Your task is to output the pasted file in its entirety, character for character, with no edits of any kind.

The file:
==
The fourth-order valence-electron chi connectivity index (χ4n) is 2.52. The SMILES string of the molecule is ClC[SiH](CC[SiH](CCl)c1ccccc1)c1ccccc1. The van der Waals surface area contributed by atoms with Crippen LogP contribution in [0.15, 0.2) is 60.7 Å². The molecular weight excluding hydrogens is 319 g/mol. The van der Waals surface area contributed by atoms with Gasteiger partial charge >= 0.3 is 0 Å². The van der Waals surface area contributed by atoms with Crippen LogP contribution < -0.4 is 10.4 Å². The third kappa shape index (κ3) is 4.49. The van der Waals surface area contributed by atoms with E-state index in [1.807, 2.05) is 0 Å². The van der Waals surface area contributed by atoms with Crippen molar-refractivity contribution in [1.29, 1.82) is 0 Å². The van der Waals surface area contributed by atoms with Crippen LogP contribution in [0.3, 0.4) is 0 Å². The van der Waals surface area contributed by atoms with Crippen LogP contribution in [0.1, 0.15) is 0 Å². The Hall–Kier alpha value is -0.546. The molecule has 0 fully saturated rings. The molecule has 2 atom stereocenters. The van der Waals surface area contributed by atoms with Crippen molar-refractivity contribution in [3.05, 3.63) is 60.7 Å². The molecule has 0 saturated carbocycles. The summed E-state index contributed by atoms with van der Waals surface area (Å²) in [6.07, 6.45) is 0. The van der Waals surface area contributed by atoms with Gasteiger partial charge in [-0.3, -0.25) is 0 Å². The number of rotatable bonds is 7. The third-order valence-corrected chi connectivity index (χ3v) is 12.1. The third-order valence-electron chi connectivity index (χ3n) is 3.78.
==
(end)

The fourth-order valence-electron chi connectivity index (χ4n) is 2.52. The SMILES string of the molecule is ClC[SiH](CC[SiH](CCl)c1ccccc1)c1ccccc1. The van der Waals surface area contributed by atoms with Crippen LogP contribution in [0.15, 0.2) is 60.7 Å². The molecular weight excluding hydrogens is 319 g/mol. The van der Waals surface area contributed by atoms with Gasteiger partial charge >= 0.3 is 0 Å². The van der Waals surface area contributed by atoms with Crippen LogP contribution < -0.4 is 10.4 Å². The third kappa shape index (κ3) is 4.49. The van der Waals surface area contributed by atoms with E-state index in [1.807, 2.05) is 0 Å². The van der Waals surface area contributed by atoms with Crippen molar-refractivity contribution in [1.29, 1.82) is 0 Å². The van der Waals surface area contributed by atoms with Crippen LogP contribution in [0.3, 0.4) is 0 Å². The van der Waals surface area contributed by atoms with Crippen LogP contribution in [0.1, 0.15) is 0 Å². The Hall–Kier alpha value is -0.546. The molecule has 0 fully saturated rings. The molecule has 2 atom stereocenters. The van der Waals surface area contributed by atoms with Crippen molar-refractivity contribution in [3.05, 3.63) is 60.7 Å². The molecule has 0 saturated carbocycles. The summed E-state index contributed by atoms with van der Waals surface area (Å²) in [6.07, 6.45) is 0. The van der Waals surface area contributed by atoms with Gasteiger partial charge in [-0.3, -0.25) is 0 Å². The number of rotatable bonds is 7. The third-order valence-corrected chi connectivity index (χ3v) is 12.1. The third-order valence-electron chi connectivity index (χ3n) is 3.78.